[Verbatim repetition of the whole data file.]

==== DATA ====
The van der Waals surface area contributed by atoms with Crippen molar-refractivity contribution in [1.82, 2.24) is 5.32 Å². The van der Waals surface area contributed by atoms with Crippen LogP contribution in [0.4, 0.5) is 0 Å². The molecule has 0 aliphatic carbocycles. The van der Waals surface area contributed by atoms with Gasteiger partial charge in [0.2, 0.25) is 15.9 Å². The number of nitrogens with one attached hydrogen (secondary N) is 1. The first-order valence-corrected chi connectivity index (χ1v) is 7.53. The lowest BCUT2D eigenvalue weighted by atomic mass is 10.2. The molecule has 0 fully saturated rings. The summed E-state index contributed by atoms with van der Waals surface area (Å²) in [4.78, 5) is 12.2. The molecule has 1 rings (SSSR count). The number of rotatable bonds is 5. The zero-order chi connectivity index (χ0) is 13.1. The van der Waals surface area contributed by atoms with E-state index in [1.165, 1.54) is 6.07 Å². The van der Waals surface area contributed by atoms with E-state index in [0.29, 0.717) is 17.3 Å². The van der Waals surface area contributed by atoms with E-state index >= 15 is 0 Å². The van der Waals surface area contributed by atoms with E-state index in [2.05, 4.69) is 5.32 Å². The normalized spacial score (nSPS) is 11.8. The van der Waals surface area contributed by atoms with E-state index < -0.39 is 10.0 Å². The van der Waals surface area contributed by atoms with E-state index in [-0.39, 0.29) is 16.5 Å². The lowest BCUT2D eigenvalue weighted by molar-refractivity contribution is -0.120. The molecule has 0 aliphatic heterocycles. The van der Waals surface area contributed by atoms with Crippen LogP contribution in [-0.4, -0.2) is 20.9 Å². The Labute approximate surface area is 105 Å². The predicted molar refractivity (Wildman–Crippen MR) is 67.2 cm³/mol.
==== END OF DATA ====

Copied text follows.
The van der Waals surface area contributed by atoms with Crippen molar-refractivity contribution in [1.82, 2.24) is 5.32 Å². The van der Waals surface area contributed by atoms with Crippen LogP contribution in [0.4, 0.5) is 0 Å². The molecule has 0 aliphatic carbocycles. The van der Waals surface area contributed by atoms with Gasteiger partial charge in [0.2, 0.25) is 15.9 Å². The number of nitrogens with one attached hydrogen (secondary N) is 1. The first-order valence-corrected chi connectivity index (χ1v) is 7.53. The lowest BCUT2D eigenvalue weighted by atomic mass is 10.2. The molecule has 0 fully saturated rings. The summed E-state index contributed by atoms with van der Waals surface area (Å²) in [4.78, 5) is 12.2. The molecule has 1 rings (SSSR count). The number of rotatable bonds is 5. The zero-order chi connectivity index (χ0) is 13.1. The van der Waals surface area contributed by atoms with E-state index in [1.165, 1.54) is 6.07 Å². The van der Waals surface area contributed by atoms with E-state index in [0.29, 0.717) is 17.3 Å². The van der Waals surface area contributed by atoms with E-state index >= 15 is 0 Å². The van der Waals surface area contributed by atoms with E-state index in [2.05, 4.69) is 5.32 Å². The normalized spacial score (nSPS) is 11.8. The van der Waals surface area contributed by atoms with E-state index < -0.39 is 10.0 Å². The van der Waals surface area contributed by atoms with E-state index in [-0.39, 0.29) is 16.5 Å². The lowest BCUT2D eigenvalue weighted by molar-refractivity contribution is -0.120. The molecule has 0 aliphatic heterocycles. The van der Waals surface area contributed by atoms with Crippen LogP contribution in [-0.4, -0.2) is 20.9 Å². The Labute approximate surface area is 105 Å². The predicted molar refractivity (Wildman–Crippen MR) is 67.2 cm³/mol.